Bory Tucholskie National Park
|Bory Tucholskie National Park|
|Park Narodowy Bory Tucholskie|
Scots Pine forest
Park logo with Wood Grouse
|Location||Pomeranian Voivodeship, Poland|
|Governing body||Polish Ministry of the Environment|
Bory Tucholskie National Park (Polish: Park Narodowy "Bory Tucholskie") is a national park in Poland, created on July 1, 1996. It covers an area of 46.13 square kilometres (17.81 sq mi) of forests, lakes, meadows and peatlands. The park is in the northern part of Poland, in Chojnice County in Pomeranian Voivodeship, in the heart of the Tuchola Forest, the largest woodland in Poland. It is surrounded by a larger protected area called Zaborski Landscape Park. The park forms the core of the Tuchola Forest Biosphere Reserve, designated by UNESCO in 2010.
The first proposal stipulated that the national park would cover 130 square kilometres, but after discussions with local authorities it was decided that the borders would cover only the area of the so-called Seven Lakes Stream (Struga Siedmiu Jezior). The land incorporated into the national park belonged to the state (not to private individuals). Forests, meadows, and peatlands had been part of Forest Preserve Rytel and the lakes had been administered by the State Agency of Agricultural Land.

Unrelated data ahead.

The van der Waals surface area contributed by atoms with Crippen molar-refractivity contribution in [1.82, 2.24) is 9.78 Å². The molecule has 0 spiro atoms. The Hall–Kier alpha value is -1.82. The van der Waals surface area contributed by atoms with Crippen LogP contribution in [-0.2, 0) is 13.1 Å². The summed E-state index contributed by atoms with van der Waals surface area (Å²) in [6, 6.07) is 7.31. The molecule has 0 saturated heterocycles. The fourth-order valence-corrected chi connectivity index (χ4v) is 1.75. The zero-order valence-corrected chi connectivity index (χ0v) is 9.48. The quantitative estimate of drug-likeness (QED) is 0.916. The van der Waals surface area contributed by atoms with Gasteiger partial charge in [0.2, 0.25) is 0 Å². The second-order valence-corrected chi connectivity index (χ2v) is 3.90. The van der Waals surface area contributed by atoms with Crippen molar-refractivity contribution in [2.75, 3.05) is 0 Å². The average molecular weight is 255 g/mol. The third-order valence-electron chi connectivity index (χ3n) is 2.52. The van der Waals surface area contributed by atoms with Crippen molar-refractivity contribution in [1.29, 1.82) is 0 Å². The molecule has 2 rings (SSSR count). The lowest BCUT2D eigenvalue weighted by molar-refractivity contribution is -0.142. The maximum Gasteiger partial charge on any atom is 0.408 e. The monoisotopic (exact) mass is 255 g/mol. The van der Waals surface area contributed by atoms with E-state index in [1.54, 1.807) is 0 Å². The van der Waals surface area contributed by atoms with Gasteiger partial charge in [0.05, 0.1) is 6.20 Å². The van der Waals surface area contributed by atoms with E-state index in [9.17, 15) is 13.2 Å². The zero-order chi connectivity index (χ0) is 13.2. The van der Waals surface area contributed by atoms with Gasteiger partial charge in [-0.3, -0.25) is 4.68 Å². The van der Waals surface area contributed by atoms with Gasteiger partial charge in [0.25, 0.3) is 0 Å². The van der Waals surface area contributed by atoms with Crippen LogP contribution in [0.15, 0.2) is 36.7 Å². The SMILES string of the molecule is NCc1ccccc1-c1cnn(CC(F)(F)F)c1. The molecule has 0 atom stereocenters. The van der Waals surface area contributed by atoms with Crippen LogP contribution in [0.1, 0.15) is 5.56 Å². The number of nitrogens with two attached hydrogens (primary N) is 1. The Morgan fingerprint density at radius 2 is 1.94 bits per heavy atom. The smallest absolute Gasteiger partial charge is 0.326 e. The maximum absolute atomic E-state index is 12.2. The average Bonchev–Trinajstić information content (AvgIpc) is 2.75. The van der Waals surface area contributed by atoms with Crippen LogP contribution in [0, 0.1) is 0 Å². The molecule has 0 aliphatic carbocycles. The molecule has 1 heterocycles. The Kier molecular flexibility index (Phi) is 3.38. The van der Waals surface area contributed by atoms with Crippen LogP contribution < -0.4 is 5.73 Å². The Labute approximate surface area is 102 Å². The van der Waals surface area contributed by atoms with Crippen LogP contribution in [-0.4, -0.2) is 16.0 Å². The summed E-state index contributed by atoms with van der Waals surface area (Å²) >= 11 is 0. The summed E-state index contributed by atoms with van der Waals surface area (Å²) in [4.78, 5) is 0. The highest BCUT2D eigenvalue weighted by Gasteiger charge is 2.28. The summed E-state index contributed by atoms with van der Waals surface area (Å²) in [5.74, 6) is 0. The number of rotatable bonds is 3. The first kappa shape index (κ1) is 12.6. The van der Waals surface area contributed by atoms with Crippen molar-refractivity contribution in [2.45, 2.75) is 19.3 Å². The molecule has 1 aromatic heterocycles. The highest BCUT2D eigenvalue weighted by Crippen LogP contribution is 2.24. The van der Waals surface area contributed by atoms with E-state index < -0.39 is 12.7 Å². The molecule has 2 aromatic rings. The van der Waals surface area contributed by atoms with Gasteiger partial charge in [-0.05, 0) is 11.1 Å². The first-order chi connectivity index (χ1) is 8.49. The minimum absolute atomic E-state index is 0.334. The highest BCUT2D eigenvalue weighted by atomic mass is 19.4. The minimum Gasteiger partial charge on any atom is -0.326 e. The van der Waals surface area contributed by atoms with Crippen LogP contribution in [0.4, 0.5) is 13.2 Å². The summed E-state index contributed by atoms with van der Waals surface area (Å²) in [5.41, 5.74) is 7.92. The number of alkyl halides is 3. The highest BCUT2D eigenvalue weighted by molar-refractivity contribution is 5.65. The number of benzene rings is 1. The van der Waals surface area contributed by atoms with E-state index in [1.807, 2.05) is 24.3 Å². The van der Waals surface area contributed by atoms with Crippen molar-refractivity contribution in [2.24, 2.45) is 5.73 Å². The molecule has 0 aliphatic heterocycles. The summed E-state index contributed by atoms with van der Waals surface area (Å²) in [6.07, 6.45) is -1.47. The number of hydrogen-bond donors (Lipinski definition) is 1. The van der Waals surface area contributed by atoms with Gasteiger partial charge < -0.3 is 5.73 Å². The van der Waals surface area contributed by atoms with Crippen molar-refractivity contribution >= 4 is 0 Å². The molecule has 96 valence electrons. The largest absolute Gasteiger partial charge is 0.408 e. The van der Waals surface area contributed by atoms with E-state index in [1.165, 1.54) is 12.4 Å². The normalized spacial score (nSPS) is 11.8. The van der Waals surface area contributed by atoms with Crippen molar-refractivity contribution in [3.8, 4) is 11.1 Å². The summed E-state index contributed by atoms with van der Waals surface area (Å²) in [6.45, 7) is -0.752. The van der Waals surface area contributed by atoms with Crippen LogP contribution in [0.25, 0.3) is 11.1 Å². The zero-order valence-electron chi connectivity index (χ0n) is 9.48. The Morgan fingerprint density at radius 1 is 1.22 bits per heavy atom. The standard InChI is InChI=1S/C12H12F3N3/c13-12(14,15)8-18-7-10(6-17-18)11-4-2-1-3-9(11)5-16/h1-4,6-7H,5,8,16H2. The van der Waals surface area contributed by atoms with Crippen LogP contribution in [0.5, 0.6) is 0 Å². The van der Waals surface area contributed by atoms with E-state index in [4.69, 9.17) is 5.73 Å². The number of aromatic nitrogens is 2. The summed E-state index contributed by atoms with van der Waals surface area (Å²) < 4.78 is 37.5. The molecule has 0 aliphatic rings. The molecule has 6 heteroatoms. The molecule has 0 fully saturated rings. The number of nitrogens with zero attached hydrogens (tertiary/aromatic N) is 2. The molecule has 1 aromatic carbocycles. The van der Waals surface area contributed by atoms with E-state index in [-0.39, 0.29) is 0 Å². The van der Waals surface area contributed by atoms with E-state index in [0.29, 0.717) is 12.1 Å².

The area of the Tuchola Forest was shaped by the Scandinavian Glacier; for the most part, it is covered by sandy plains. These plains are diversified by dunes and lakes. The lakes are long and narrow, creating channels, of which the longest is 17 km. The soil in the park is of poor quality.
There are more than 20 lakes in the park, some of them are pristine, of crystal-clear waters (e.g., Gacno Wielkie and Male, Nierybno, Gluche). Around 25 species of fish can be found here as well as European beavers.
The national park is a heaven for birds — there are 144 species, including crane and eagle owl. The symbol of the park — the wood grouse — until recently was common in the area, especially in the Forest District of Klosnowo. Now, authorities of the national park, plan to reintroduce this bird.
A particularly important part of fauna are bats: several species thrive in the park.
Most important tourist centers of Tuchola Forest are by the Charzykowskie and Karsinskie lakes. In recent years agro-tourism has become popular, e.g., in the village of Swornegacie. The Brda river is a kayaking trail.
Charzykowy is famous as the birthplace of Polish inland yachting. Lake Charzykowy offers good yachting conditions in summer and winter. There are bicycle trails that let tourists get acquainted with Tuchola Forest's attractions. Moreover, the Tuchola Forest is crossed by walking trails — among them the Kaszubski Trail from Chojnice to Wiela.
- Begni, Gerard (2002). Observing Our Environment From Space. Lisse: Swets and Zeitlinger.
- (1997). "Environmental Protection Improves, Says Zelichowski." Poland News Bulletin. January 13.
- Website of the Tuchola Forest Biosphere Reserve (in Polish)